However, even uncompressed multimedia data will probably look pretty random if you just consider it as a stream of zeroes and ones. (Having said that, GIFs are compressed using LZW, treating them as, essentially a stream of bits; that works decently well.) When you look at multimedia data knowing what it means, there's a lot of structure in there.

  • Images have a lot of colour gradients and blocks of similar colours. JPEG uses something a lot like this.
  • In video, almost every frame looks very similar to the one immediately before it, with some parts moved a little. MPEG uses this extensively.
  • A lot of the sounds we're interested in are waveforms from resonating objects, not random frequencies.

I've mentioned JPEG and MPEG which are, of course, lossy. But I suspect you could use these ideas, in principle, to produce good lossless compression ratios of this non-random data. I doubt anyone would try to do that, though, as the time taken to compress would probably be impossibly huge.

  • $\begingroup$ Some good examples here. $\endgroup$
    – AlexMayle
    Commented Mar 24, 2015 at 16:00
  • $\begingroup$ 1920*1080*24*24 is 1.11 Gb of data uncompressed. 150Mb is just enough for 320x480 grayscale.@ 1fps. $\endgroup$
    – FRob
    Commented Mar 28, 2015 at 18:01
  • $\begingroup$ @FRob Bytes, not bits. I've corrected "Mb" to "MB". $\endgroup$ Commented Mar 28, 2015 at 19:45
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    $\begingroup$ Regarding the last paragraph: something like this is actually done. There are lossless audio codecs which are based on a stream using a lossy compression algorithm plus the difference of that to the original compressed in a conventional way. $\endgroup$
    – Carsten S
    Commented May 11, 2016 at 16:58

Yes, lossless compression takes advantage of the fact that many files are not random. Yes, most multimedia files are not random.

Fax images are a good example of this effect. In their simplest form, a fax image is a 2-D black-and-white image, obtained by scanning a single page of some document. If you represent this image as a sequence of bits, one bit per pixel (0 = white, 1 = black), then you will discover that the resulting binary data is not at all random. For instance, here are some non-random patterns you will spot:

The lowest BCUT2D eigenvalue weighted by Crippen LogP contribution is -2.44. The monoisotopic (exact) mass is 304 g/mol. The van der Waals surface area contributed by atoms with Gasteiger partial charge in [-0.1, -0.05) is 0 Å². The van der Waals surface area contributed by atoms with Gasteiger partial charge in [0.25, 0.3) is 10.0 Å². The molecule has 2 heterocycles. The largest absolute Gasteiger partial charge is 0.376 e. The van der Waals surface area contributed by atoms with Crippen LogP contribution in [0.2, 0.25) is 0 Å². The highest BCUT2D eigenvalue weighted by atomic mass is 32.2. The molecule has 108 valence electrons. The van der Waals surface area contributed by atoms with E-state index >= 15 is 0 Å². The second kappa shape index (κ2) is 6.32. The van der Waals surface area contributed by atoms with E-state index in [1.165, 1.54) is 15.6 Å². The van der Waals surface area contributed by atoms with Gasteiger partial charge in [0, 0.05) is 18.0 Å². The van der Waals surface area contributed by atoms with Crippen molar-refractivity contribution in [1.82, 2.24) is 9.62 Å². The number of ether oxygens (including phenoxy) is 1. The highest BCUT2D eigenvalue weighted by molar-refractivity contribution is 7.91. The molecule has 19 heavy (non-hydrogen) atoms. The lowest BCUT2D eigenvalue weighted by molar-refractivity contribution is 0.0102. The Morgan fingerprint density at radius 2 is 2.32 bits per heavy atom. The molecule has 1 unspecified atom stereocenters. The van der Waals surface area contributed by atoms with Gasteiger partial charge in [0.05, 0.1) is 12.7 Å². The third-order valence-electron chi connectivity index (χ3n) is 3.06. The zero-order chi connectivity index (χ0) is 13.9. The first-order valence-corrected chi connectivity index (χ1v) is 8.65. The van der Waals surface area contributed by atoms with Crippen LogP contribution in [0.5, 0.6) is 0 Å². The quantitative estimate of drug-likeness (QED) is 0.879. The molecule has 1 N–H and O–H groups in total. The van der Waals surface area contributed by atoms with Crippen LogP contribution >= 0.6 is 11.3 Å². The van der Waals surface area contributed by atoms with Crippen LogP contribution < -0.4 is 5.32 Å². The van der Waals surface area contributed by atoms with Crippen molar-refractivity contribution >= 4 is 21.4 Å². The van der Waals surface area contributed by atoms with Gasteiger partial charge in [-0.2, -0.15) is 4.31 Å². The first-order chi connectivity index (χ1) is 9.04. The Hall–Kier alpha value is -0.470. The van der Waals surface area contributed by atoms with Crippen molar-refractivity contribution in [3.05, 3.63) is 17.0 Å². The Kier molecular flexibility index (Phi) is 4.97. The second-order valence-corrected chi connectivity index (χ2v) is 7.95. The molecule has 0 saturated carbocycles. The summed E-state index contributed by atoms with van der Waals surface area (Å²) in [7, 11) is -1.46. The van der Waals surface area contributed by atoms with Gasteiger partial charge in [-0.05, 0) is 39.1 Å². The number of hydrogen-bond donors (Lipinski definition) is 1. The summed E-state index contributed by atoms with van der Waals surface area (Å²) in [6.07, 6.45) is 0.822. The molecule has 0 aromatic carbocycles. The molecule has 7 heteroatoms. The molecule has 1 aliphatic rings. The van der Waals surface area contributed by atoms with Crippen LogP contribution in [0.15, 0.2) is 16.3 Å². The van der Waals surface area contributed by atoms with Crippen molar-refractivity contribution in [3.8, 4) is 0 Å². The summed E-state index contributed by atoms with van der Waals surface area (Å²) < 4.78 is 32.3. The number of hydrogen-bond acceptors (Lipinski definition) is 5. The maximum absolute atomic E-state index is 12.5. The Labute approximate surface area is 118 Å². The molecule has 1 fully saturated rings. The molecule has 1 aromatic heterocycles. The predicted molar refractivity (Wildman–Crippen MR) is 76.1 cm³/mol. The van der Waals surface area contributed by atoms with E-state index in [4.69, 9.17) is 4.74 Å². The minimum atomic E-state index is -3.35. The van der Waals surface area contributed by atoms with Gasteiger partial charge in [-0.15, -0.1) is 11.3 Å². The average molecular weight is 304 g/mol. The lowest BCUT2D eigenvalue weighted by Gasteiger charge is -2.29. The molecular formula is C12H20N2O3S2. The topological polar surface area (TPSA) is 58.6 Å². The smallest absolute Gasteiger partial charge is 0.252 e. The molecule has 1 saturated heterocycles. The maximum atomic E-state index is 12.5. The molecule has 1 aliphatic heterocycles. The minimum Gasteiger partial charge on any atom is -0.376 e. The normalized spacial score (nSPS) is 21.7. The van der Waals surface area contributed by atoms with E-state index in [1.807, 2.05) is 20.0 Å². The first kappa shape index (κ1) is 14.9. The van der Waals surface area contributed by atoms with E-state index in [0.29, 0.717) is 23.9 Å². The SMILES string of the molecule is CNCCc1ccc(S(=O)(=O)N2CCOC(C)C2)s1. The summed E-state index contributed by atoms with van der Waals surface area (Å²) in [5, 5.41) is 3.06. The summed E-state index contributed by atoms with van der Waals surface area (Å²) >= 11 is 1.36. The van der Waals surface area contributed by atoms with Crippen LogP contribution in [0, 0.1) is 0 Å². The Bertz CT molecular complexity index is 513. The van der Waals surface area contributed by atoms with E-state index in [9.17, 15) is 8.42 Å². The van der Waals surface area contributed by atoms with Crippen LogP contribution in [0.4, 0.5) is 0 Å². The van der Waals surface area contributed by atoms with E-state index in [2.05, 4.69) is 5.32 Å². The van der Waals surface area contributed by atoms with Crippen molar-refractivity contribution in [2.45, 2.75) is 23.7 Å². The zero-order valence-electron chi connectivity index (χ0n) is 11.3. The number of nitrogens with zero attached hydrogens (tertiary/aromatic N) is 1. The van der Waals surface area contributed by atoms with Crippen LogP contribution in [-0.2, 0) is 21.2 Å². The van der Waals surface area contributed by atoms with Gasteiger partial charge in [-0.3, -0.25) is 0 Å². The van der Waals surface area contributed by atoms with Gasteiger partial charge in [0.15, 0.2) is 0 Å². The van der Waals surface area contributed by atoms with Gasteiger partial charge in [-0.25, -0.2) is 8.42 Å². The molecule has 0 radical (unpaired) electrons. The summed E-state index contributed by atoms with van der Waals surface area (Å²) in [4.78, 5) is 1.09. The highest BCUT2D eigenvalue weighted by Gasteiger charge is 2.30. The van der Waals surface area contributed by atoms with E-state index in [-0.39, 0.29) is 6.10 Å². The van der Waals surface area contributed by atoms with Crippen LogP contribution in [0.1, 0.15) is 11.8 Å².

• Typically fax images have a lot more white pixels than black pixels.

  • Also, each pixel is more likely to have the same color as the pixel to its left than to have a different color.

  • For a more sophisticated pattern: Imagine scanning pixels horizontally, left to right, and counting the length of each "run" of consecutive pixels with the same color. Then long runs are more common than short runs, and long runs of white pixels are more common than long runs of black pixels.

Fax compression algorithms were designed to take advantage of these non-random aspects. Early fax compression algorithms are a particularly good example, because they are simple lossless compression schemes that very directly exploit these non-random properties of scanned images.

For instance, one early scheme for compressing fax images used run-length encoding combined with Huffman encoding. Run-length encoding replaces each run of same-color pixels with a single integer counting the length of the run. For instance, 00000110001 becomes "5 2 3 1". Run-length encoding exploits the fact that pixels tend to come in runs of the same color. The Huffman encoding further exploits the fact that some run-lengths are more common than others. See here for a detailed example of how one of these early schemes worked -- the scheme is simple and elegant, and directly exploits the patterns mentioned above.

These schemes would not offer any compression, on average, for random files. However, scanned fax images are not random, and as a result these compression schemes can offer substantial savings.

Similar comments apply to other multimedia files. The patterns present in other kinds of multimedia files can be more complex, but there are still many patterns present that make the data non-random.


A random audio file constitutes a kind of noise. Most people store audio files with music or speech, not noise.

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    $\begingroup$ Thank you for your contribution. Could you elaborate and add some examples? The idea you gave is good, true, but it was already presented in 3 previous answers. $\endgroup$
    – Evil
    Commented May 10, 2016 at 1:46
  • $\begingroup$ @EvilJS, quite possibly true. I do not think that it should take half a page to explain that there is a difference between speech and noise, though. $\endgroup$
    – Carsten S
    Commented May 10, 2016 at 8:30
  • $\begingroup$ It shouldn't take half a page to explain the salient facts so that your answer explains why speech and music compress but random noise doesn't. $\endgroup$ Commented May 11, 2016 at 16:37
  • $\begingroup$ @DavidRicherby, that random data does not compress was already accepted in the question. The question was "but isn't multimedia data random?" to which the answer is that it is obviously not. $\endgroup$
    – Carsten S
    Commented May 11, 2016 at 16:54